Shuttling across the sands of the Syrian desert, between Damascus and Bagdad, are two shiny new trailer-buses. Built by The Budd Company of Philadelphia, Pennsylvania for the Nairn Transport Company of Syria, with the same technique of welded, lightweight, stainless-steel that made the now famous Zephyr trains, the new buses are a close approach to the luxury of a deluxe railroad car. As with any public carrier, passenger comfort is of prime importance. Accordingly, the plans incorporated Budd's experience in building streamlined railroad car and auto bodies, with the Nairn need for an economical, speedy, lightweight, rugged bus which could travel the rough terrain with a minimum of difficulty. To guard against the extreme temperatures of desert night and day (zero at times and often as high as 140 degrees), complete insulation and conditioning of air were specified. Leg room to equal Pullmans cut passenger capacity to seventeen in the day bus and fourteen in the sleeper. Extra wide chairs limited double seats to one side of the aisle and singles to the other. The new buses lop nine hours from former crossing time and make the six-hundred-mile trip over trackless waste in fifteen hours, while passengers comfortably sway on rubber cushions. Coach seats face the front, but the sleeper is divided into compartments with seats facing each other. At bed time, the seat backs swing up to form upper berths supported by tubular frames. The gap between the seats is filled with an extra cushion and the lower is made. Sheets, pillows, blankets and curtains make the berths ready for sleepy travelers. Lighting and adjustable outlets for conditioned air are provided for each berth. Following a formula akin to the hostess or steward plan on American airlines, an attendant throughout the trip comforts passengers with ice water, tea and coffee as well as box lunches with wrapped sandwiches and fruit. Each patron is provided with a small container having a patented lock for the protection of tooth brush, cash, jewelry, etc. Lockers for storing blankets, pillows, clothing and miscellaneous equipment are in the front of the trailer, while the rear has a dressing room which also contains wash basins and toilet facilities. The flooring is surfaced with heavy linoleum which extends up the walls for six inches so that a flushing by hose is possible. Walls, doors, and partitions are faced with birch plywood. The ceiling is made of perforated aluminum which acts to deaden sound. All windows are of safety glass and are curtained with drapes. A silvery corrugated exterior, looking for all the world like something made from Mother’s washboard, has some properties for deflecting sun rays, but any persistent outside heat or cold is stopped by insulation four inches thick in the roof and two inches thick in the sides.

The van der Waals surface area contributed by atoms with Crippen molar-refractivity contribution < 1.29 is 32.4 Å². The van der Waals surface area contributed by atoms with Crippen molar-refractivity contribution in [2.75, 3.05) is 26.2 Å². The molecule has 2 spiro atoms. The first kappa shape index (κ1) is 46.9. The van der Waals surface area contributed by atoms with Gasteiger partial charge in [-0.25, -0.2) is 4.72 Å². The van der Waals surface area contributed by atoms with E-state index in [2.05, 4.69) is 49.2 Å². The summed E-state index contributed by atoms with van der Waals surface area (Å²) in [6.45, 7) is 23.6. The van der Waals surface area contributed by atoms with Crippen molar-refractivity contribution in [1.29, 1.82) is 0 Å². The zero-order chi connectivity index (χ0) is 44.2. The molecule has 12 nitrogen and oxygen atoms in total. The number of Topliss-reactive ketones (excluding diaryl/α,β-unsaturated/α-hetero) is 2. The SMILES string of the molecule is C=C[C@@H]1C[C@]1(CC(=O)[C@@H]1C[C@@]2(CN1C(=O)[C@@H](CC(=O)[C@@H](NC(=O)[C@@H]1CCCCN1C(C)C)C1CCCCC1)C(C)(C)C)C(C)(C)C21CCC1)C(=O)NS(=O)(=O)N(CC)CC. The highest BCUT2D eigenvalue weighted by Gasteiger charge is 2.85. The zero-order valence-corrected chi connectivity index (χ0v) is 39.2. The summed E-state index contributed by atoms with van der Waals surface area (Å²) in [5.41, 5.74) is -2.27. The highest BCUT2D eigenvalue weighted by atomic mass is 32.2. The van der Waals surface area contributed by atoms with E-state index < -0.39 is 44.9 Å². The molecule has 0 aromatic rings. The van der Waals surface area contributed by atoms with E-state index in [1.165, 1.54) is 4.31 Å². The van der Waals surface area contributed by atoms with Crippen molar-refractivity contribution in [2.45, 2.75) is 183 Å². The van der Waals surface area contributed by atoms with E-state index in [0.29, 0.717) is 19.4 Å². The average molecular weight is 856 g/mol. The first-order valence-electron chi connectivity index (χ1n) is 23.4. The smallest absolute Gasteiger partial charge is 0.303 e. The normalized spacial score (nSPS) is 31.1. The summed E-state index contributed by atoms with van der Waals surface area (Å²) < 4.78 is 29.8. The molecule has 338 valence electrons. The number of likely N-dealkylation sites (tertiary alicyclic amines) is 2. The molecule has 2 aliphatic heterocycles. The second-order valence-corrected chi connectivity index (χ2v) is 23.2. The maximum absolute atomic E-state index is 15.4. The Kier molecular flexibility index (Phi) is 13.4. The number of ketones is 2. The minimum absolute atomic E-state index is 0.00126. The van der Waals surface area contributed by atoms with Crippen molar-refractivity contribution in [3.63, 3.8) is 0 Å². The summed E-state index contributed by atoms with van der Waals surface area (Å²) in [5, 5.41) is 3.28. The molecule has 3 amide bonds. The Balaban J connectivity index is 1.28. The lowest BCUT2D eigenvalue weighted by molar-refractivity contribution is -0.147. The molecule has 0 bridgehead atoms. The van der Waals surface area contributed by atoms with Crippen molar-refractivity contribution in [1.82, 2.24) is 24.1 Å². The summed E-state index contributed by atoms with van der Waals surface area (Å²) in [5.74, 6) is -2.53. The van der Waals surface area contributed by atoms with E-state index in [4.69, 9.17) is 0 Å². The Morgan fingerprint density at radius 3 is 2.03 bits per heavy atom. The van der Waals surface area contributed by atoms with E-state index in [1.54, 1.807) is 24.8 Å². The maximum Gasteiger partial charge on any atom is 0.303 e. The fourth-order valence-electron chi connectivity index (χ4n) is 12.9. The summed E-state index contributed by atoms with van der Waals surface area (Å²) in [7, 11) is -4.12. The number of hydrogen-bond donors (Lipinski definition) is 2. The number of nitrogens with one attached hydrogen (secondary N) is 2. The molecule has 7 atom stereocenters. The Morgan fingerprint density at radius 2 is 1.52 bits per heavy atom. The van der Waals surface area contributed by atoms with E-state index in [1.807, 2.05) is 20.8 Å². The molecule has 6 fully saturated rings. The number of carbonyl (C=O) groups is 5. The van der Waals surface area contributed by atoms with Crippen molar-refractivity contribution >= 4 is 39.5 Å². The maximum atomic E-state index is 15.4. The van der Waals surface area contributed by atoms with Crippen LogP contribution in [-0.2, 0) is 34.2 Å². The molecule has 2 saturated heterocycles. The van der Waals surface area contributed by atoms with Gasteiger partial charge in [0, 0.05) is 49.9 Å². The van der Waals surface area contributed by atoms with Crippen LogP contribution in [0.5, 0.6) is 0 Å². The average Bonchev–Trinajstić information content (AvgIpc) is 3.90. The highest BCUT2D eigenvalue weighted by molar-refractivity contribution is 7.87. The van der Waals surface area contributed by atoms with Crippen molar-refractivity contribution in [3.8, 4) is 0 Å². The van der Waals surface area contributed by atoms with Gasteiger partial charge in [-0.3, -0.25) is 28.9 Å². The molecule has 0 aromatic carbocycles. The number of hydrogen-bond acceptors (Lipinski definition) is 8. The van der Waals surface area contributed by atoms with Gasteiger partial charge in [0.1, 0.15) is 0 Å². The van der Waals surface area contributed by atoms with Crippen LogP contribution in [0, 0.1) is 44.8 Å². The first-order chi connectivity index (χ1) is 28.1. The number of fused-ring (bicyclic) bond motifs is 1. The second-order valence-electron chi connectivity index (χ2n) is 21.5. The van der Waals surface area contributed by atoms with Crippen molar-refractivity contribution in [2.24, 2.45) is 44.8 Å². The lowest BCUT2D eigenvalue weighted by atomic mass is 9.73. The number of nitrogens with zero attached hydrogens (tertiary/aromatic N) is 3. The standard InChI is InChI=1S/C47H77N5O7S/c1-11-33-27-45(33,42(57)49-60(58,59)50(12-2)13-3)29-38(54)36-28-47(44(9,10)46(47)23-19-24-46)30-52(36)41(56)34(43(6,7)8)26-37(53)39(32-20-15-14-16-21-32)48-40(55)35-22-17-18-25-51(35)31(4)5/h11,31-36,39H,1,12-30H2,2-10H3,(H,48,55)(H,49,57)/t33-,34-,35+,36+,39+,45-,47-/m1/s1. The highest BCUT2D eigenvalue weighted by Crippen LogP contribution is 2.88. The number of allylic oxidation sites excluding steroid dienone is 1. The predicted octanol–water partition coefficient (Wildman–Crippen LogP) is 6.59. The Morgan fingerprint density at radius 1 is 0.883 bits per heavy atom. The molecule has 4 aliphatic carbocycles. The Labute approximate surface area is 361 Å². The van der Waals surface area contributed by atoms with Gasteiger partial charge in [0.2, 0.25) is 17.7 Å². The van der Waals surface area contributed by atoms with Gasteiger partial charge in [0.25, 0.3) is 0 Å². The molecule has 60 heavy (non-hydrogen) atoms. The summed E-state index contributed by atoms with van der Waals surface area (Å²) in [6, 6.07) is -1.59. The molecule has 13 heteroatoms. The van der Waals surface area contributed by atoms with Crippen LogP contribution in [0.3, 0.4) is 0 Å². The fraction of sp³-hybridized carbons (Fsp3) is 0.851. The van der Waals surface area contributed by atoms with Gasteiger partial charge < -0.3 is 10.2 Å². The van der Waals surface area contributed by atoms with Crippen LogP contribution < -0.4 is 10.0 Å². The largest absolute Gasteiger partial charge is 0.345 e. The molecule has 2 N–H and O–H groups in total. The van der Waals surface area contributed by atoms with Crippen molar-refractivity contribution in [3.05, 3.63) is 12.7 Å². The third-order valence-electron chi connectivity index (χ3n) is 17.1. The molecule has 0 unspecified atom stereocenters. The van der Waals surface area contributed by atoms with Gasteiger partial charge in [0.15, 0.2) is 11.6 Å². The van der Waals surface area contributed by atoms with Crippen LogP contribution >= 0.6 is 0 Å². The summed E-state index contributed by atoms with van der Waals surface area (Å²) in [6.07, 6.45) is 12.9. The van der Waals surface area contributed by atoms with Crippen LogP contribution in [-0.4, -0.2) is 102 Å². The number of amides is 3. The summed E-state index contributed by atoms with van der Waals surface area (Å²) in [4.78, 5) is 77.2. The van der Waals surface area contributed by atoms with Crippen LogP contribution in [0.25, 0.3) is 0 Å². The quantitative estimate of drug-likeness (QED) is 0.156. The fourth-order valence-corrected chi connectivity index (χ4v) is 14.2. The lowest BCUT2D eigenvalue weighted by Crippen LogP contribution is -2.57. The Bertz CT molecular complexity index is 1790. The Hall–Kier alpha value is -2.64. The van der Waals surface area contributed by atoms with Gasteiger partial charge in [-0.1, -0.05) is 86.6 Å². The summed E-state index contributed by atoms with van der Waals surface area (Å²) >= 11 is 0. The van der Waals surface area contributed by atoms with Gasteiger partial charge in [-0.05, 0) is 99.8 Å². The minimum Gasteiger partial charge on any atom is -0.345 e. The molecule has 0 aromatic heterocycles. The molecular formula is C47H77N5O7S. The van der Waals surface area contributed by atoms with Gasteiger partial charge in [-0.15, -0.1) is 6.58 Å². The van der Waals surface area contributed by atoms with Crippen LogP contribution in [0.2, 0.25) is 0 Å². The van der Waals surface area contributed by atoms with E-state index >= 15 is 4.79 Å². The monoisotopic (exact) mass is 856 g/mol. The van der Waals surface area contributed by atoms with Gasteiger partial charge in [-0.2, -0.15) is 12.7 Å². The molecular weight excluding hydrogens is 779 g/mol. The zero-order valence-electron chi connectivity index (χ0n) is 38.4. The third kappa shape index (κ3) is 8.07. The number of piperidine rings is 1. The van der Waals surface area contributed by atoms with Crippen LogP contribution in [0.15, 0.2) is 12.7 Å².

Powered by a 150 h. p. Diesels, the tractor units, sheathed in aluminum, furnish a cab for the driver and his alternate, air conditioning equipment, and space for baggage. At the rear of the tractor unit are hinged wings to enhance the streamlined effect. Five 6.6 volt batteries connected in series and located in the tractor unit comprise the 32 volt lighting system for the bus. When the motor isn’t running, interior lighting is used sparingly. Compression for the cooling system is obtained from a seperate gasoline engine. Air intakes are in the roof and exhaust fans on each side push out the warm air. Filled to capacity with passengers, baggage, water, and two hundred gallons of fuel oil, the total weight goes over fifteen tons. The one and only scheduled stop between points is Rutbah which is the nearest thing in real life to the movie conception of a desert outpost. Grim walls, radio towers, and detachments of soldiers remind travelers of Beau Sabreur and the Foreign Legion. The hotel, a large restaurant, and an ice-making plant do a thriving business at this meeting point for air and motor travelers . Possessing the only wells which do not go dry during the hot spell, Rutbah attracts the Arabs who camp outside the fort with their camels and livestock. During the rainy months of January and February, water collects in the hollows of the desert. Puddles and mud, hundreds of yards wide and several miles long, spot the trail. As there is no telling the extent of this area, it is impracticable to detour. Drivers with an acquired Oriental fatalism on coming to mud, warn passengers, then drive at full speed to slide across on the belly of the bus. As a concession to this practice, the new trailers (turtle-like) have completely enclosed bottoms. Sandstorms force a complete stop (seldom over an hour or so). The tight fitting doors and windows prevent discomfort. To the astonished natives and wondering resident Europeans, the new buses are but the most recent surprise that owner Norman Nairn delights in springing upon the slow-moving East. He was the first to have a speed boat to skim the Mediterranean near Beirut; the first to own an airplane. Always wanting speed, Nairn now in his forties, has made a record of spectacular but profitable ventures.